But most speakers of hebrew aren't using the forms above. They will say respectively to the four cases above: הכלבה שלהם הכלבה שלהן הכלב שלהם הכלב שלהן
I am not a native speaker, but I can confirm what you wrote. Yes, you add the pronominal suffixes onto the nouns in the construct form. If it were a male dog, it would be כלבם (kalbám) because the masculine noun usually stay the same in the written form, but sometimes change the vowel pattern. But since this sentence is talking about a female dog כלבה becomes כלבת in the construct form and after adding the proper suffix you get כלבתם (kalbatám) for "their (female) dog". This works for any other pronoun, so for example, if it were "my dog" it would be כלבי (kalbí) or כלבתי (kalbatí) depending on whether it is a male or a female dog. You can check the rest on this pealim page (which also has the suffixes for all the words it lists): https://www.pealim.com/dict/3483-kelev/
And yes, these possessive suffixes added to nouns are considered formal and, as you wrote, apart from some of the family members, they can also be used for body parts and in some fixed expressions.
A couple things... the dog (the object) is singular in the question but is f. plural in the answer. I know Hebrew has these exceptions sometimes. Also, they've used the 'contraction' here for "their dog" in the answer, but I used the simpler "הכלב שׁלהם" which duo still marked as correct which was confusing.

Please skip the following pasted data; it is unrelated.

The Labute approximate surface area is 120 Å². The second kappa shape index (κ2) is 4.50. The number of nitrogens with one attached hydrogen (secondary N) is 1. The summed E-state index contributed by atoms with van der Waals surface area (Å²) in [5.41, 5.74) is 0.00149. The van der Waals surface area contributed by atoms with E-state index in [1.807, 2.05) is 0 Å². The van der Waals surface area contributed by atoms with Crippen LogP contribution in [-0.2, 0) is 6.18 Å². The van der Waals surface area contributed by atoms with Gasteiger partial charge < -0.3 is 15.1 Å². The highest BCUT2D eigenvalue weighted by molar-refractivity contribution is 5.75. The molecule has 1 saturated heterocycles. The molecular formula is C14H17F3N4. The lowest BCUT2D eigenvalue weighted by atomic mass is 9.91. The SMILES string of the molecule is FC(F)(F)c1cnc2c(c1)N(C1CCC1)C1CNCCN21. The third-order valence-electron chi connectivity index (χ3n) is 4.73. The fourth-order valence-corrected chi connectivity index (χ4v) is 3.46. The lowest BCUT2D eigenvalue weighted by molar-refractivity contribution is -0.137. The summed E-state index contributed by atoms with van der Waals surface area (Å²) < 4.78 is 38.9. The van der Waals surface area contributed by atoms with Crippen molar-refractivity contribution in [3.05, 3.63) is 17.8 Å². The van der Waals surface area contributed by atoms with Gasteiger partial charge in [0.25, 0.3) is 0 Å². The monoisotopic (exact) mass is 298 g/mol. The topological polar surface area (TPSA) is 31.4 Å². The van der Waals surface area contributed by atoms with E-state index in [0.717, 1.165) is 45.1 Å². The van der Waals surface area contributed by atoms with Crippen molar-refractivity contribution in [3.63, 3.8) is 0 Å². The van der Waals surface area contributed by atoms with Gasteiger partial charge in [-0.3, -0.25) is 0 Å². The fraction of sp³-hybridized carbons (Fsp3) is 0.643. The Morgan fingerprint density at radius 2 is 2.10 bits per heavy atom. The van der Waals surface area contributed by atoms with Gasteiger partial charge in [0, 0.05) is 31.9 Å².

Good question. The masc. pronoun suffixes and the feminine pronoun suffixes differ a little from the suffixes to של in the feminine when the ת is added to the noun (in the construct). "Their" is שלהם, but "their [female] dog" is כלבתם, hence your confusion. (The English use the b-word without offense, but it's not done in the US.) This chart might help for starters: https://www.teachmehebrew.com/lesson-9.html
I am confused, which is quite easy trying to study Hebrew! When I used the definite article with dad when translating "their dad .......". my answer was marked wrong but now when I omitted it before "cat " my answer was marked wrong and Duo stuck the article before "cat" - hence my confusion. Was there any logic to the two differences, please?